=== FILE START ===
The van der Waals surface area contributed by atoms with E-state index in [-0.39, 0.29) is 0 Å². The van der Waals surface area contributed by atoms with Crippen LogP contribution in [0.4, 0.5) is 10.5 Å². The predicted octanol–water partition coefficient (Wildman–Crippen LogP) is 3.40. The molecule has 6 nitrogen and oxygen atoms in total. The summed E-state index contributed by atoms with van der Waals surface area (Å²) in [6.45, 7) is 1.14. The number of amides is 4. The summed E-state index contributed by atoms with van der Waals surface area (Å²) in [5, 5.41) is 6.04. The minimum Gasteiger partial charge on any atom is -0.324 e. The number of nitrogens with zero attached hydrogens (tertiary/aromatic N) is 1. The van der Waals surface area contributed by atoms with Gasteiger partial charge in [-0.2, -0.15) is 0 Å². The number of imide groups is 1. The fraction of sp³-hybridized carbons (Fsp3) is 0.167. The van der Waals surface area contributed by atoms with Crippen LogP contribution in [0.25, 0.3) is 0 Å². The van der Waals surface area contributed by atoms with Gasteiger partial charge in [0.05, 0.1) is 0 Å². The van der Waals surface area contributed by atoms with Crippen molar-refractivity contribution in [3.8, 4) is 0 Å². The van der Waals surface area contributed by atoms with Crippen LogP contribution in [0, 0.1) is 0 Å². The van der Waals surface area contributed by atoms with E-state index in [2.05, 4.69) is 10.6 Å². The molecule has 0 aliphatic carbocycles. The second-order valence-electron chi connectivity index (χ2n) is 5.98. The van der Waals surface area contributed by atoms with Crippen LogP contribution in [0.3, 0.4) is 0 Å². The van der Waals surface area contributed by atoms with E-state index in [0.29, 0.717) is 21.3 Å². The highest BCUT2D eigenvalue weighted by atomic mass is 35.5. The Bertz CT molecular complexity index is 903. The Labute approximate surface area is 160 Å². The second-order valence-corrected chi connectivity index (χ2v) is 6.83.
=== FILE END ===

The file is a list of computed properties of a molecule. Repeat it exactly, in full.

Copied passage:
The van der Waals surface area contributed by atoms with E-state index in [-0.39, 0.29) is 0 Å². The van der Waals surface area contributed by atoms with Crippen LogP contribution in [0.4, 0.5) is 10.5 Å². The predicted octanol–water partition coefficient (Wildman–Crippen LogP) is 3.40. The molecule has 6 nitrogen and oxygen atoms in total. The summed E-state index contributed by atoms with van der Waals surface area (Å²) in [6.45, 7) is 1.14. The number of amides is 4. The summed E-state index contributed by atoms with van der Waals surface area (Å²) in [5, 5.41) is 6.04. The minimum Gasteiger partial charge on any atom is -0.324 e. The number of nitrogens with zero attached hydrogens (tertiary/aromatic N) is 1. The van der Waals surface area contributed by atoms with Gasteiger partial charge in [-0.2, -0.15) is 0 Å². The number of imide groups is 1. The fraction of sp³-hybridized carbons (Fsp3) is 0.167. The van der Waals surface area contributed by atoms with Crippen LogP contribution in [0.25, 0.3) is 0 Å². The van der Waals surface area contributed by atoms with Gasteiger partial charge in [0.05, 0.1) is 0 Å². The van der Waals surface area contributed by atoms with Crippen molar-refractivity contribution in [3.8, 4) is 0 Å². The van der Waals surface area contributed by atoms with Crippen LogP contribution in [0, 0.1) is 0 Å². The van der Waals surface area contributed by atoms with E-state index in [2.05, 4.69) is 10.6 Å². The molecule has 0 aliphatic carbocycles. The second-order valence-electron chi connectivity index (χ2n) is 5.98. The van der Waals surface area contributed by atoms with Crippen LogP contribution in [0.3, 0.4) is 0 Å². The van der Waals surface area contributed by atoms with E-state index in [0.29, 0.717) is 21.3 Å². The highest BCUT2D eigenvalue weighted by atomic mass is 35.5. The Bertz CT molecular complexity index is 903. The Labute approximate surface area is 160 Å². The second-order valence-corrected chi connectivity index (χ2v) is 6.83.